Houston Home Appraisals for PMI Removal
Reappraisal to Remove Private Mortgage Insurance
What is PMI?
PMI is the common abbreviation for for Private Mortgage Insurance. This added policy covers the lender in the event a borrower is unable to pay on the loan and the value of the home is less than the loan balance. You can have your PMI dropped once you’ve achieved 20% equity in your home through appreciation and principal payments.
When You Can Get Your PMI Canceled
Even if you haven’t paid down your mortgage to one of these legal limits it’s smart to request your PMI be canceled as soon as you suspect your homes equity has reached 20%. In some cases your home’s value may have risen with local property values or simply because you’ve remodeled or made additions. Either way such value-based rises in equity are harder to prove to your lender and some lenders require you to wait a minimum time (around two years) before they will approve cancellation of PMI on this basis. If you have a good record of payment and comply with the terms of your mortgage you request an evaluation to show the value of the property hasn’t gone down and you have not encumbered it with liens (such as a second mortgage). If you meet all these conditions the lender must grant your request to cancel the PMI but WILL REQUIRE AN APPRAISAL.
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How to Get Your PMI Canceled
The exact procedures for getting your lender to cancel your PMI is largely dependent on your lender and the company from whom your lender buys the insurance. In most cases you’ll never deal with the lenders insurance company directly. Below are the most common steps you’ll need to take to begin the process of PMI removal:
Contact your lender to find out the appropriate PMI cancellation procedures. It’s best to write a letter to your mortgage lender, formally requesting guidelines.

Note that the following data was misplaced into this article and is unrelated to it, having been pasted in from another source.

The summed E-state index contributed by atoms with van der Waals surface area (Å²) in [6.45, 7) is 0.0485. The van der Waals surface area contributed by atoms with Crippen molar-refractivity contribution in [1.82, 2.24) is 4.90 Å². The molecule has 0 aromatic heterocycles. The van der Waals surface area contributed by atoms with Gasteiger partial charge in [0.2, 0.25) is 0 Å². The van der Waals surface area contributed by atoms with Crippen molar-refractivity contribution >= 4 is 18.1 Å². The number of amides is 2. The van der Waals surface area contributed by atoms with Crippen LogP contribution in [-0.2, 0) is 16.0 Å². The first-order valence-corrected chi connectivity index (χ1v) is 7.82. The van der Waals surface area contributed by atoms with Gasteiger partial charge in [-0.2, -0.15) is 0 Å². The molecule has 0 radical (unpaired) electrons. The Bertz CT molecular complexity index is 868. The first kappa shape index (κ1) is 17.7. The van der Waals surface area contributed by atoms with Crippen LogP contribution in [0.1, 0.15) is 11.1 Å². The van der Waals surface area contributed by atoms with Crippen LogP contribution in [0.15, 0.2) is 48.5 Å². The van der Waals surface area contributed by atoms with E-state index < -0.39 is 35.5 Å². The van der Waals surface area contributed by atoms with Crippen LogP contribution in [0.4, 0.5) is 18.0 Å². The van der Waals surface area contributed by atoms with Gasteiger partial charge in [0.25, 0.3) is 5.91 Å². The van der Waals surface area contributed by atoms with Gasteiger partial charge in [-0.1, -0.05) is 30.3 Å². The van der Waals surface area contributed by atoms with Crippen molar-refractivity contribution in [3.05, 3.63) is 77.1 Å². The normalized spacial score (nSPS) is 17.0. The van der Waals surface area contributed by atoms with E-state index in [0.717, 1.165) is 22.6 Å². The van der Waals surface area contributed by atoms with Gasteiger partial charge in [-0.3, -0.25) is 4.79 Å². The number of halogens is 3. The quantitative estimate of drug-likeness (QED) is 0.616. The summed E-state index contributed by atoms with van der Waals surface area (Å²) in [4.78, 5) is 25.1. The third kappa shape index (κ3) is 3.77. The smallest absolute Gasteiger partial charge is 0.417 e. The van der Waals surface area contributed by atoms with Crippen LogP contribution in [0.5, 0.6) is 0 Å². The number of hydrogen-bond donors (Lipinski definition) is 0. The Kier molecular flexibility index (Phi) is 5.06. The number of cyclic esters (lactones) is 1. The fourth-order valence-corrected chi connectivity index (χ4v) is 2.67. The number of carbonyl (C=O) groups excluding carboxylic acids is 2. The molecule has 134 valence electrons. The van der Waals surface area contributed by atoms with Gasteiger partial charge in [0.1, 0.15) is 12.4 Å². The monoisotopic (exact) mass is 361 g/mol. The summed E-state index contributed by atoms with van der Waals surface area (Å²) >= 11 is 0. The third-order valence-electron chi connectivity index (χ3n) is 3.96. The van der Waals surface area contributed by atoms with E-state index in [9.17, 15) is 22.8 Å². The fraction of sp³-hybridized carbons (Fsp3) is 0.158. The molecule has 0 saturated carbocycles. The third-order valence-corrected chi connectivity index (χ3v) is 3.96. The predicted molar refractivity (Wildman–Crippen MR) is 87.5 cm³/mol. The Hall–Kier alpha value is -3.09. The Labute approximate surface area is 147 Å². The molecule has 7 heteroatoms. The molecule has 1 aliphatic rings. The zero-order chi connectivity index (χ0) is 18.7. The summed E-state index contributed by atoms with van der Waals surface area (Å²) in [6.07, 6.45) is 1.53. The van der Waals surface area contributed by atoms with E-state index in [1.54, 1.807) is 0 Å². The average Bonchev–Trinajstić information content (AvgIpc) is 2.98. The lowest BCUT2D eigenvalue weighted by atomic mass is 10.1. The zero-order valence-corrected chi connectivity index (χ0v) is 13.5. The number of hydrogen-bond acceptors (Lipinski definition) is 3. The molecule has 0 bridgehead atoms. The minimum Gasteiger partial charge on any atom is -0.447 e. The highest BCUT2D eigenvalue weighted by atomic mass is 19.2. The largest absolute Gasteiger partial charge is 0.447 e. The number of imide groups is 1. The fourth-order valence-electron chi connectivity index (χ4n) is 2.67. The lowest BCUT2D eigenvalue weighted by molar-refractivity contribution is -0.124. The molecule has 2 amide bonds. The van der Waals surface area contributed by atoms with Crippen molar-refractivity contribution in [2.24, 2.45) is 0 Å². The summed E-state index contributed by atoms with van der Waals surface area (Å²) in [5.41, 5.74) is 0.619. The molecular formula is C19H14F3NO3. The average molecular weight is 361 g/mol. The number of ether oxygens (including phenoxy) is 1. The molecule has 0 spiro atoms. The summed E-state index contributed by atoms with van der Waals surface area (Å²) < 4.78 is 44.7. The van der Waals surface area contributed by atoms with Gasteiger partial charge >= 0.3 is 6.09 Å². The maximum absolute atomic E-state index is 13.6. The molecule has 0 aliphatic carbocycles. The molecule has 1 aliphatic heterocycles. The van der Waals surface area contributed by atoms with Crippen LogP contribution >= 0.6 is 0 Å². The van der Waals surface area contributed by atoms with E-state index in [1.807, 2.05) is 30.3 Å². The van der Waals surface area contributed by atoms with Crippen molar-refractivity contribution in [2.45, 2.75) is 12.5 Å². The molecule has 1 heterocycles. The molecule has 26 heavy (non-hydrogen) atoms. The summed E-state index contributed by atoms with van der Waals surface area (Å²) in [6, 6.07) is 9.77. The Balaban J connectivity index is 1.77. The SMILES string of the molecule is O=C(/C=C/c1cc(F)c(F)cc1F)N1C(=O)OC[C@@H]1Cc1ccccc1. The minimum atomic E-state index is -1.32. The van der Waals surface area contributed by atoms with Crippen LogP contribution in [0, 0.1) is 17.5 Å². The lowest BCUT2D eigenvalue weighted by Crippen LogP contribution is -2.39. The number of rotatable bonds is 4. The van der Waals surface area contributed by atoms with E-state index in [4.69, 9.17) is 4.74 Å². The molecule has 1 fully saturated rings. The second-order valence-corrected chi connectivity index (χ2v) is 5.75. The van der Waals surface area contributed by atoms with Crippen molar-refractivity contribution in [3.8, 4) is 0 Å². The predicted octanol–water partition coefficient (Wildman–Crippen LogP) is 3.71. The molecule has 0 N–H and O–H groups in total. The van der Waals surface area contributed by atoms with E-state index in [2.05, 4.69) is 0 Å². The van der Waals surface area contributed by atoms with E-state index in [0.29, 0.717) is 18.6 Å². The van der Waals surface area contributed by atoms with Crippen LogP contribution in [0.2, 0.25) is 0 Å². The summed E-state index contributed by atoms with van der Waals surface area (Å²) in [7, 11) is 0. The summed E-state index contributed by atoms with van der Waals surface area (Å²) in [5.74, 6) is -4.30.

Get your home appraised by a professional to find out its current market value. Your lender may require an appraisal even if you’re asking for a cancellation based on your many payments, since the lender needs reassurance that the home hasn’t declined in value. Although you’ll normally pay the appraiser’s bill, it’s best to use an appraiser whom your lender recommends and whose findings the lender will therefore respect. (Note: Your tax assessment may show an entirely different value from the appraiser’s — don’t be concerned, tax assessments often lag behind, and the tax assessor won’t see the appraiser’s report, thank goodness.)
Calculate your “loan to value” (LTV) ratio using the results of the appraisal. This is a simple calculation — just divide your loan amount by your home’s value, to get a figure that should be in decimal points. If, for example, your loan is $200,000 and your home is appraised at $250,000, your LTV ratio is 0.8, or 80%.
Compare your “loan to value” (LTV) ratio to that required by the lender. Most lenders require that your LTV ratio be 80% or lower before they will cancel your PMI. Note: Some lenders express the percentage in reverse, requiring at least 20% equity in the property, for example. When your LTV ratio reaches 78% based on the original value of your home, remember that the Homeowners’ Protection Act may require your lender to cancel your PMI without your asking. If the loan to value ratio is at the percentage required by your lender, follow the lender’s stated procedures for requesting a PMI cancellation. Expect to have to write another letter with your request, stating your home’s current value and your remaining debt amount, and including a copy of the appraisal report.
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